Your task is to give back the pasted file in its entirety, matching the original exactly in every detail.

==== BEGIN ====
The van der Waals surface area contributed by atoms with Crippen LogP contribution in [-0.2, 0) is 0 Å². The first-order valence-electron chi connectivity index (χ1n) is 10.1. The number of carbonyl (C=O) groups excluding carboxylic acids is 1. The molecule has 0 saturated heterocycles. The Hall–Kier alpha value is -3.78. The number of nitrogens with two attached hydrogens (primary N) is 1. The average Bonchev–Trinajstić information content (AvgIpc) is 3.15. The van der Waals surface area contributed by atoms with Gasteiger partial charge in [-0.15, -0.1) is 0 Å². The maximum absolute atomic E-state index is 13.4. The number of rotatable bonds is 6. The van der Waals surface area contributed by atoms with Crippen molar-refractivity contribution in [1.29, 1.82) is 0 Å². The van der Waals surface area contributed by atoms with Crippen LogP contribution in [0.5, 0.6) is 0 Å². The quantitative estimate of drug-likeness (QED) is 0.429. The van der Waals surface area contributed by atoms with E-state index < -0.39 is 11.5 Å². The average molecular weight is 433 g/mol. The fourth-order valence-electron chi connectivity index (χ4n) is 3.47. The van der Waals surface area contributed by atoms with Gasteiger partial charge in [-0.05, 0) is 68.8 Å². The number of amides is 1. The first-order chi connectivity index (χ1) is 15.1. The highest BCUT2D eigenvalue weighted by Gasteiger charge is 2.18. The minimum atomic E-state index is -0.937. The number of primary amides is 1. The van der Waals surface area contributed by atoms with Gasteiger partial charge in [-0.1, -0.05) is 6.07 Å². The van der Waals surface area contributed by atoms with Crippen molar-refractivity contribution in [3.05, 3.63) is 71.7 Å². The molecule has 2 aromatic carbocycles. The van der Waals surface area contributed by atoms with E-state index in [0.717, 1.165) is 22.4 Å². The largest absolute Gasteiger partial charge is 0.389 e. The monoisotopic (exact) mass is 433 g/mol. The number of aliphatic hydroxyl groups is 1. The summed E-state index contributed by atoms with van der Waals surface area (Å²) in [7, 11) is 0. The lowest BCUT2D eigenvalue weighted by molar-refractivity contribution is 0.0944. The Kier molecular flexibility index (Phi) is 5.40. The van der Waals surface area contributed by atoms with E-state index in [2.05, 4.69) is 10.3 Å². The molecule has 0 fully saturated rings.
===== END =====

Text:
The van der Waals surface area contributed by atoms with Crippen LogP contribution in [-0.2, 0) is 0 Å². The first-order valence-electron chi connectivity index (χ1n) is 10.1. The number of carbonyl (C=O) groups excluding carboxylic acids is 1. The molecule has 0 saturated heterocycles. The Hall–Kier alpha value is -3.78. The number of nitrogens with two attached hydrogens (primary N) is 1. The average Bonchev–Trinajstić information content (AvgIpc) is 3.15. The van der Waals surface area contributed by atoms with Gasteiger partial charge in [-0.15, -0.1) is 0 Å². The maximum absolute atomic E-state index is 13.4. The number of rotatable bonds is 6. The van der Waals surface area contributed by atoms with Crippen molar-refractivity contribution in [1.29, 1.82) is 0 Å². The van der Waals surface area contributed by atoms with Crippen LogP contribution in [0.5, 0.6) is 0 Å². The quantitative estimate of drug-likeness (QED) is 0.429. The van der Waals surface area contributed by atoms with E-state index < -0.39 is 11.5 Å². The average molecular weight is 433 g/mol. The fourth-order valence-electron chi connectivity index (χ4n) is 3.47. The van der Waals surface area contributed by atoms with Gasteiger partial charge in [-0.05, 0) is 68.8 Å². The number of amides is 1. The first-order chi connectivity index (χ1) is 15.1. The highest BCUT2D eigenvalue weighted by Gasteiger charge is 2.18. The minimum atomic E-state index is -0.937. The number of primary amides is 1. The van der Waals surface area contributed by atoms with Gasteiger partial charge in [-0.1, -0.05) is 6.07 Å². The van der Waals surface area contributed by atoms with Crippen molar-refractivity contribution in [3.05, 3.63) is 71.7 Å². The molecule has 2 aromatic carbocycles. The van der Waals surface area contributed by atoms with E-state index in [0.717, 1.165) is 22.4 Å². The largest absolute Gasteiger partial charge is 0.389 e. The monoisotopic (exact) mass is 433 g/mol. The number of aliphatic hydroxyl groups is 1. The summed E-state index contributed by atoms with van der Waals surface area (Å²) in [7, 11) is 0. The lowest BCUT2D eigenvalue weighted by molar-refractivity contribution is 0.0944. The Kier molecular flexibility index (Phi) is 5.40. The van der Waals surface area contributed by atoms with E-state index in [2.05, 4.69) is 10.3 Å². The molecule has 0 fully saturated rings.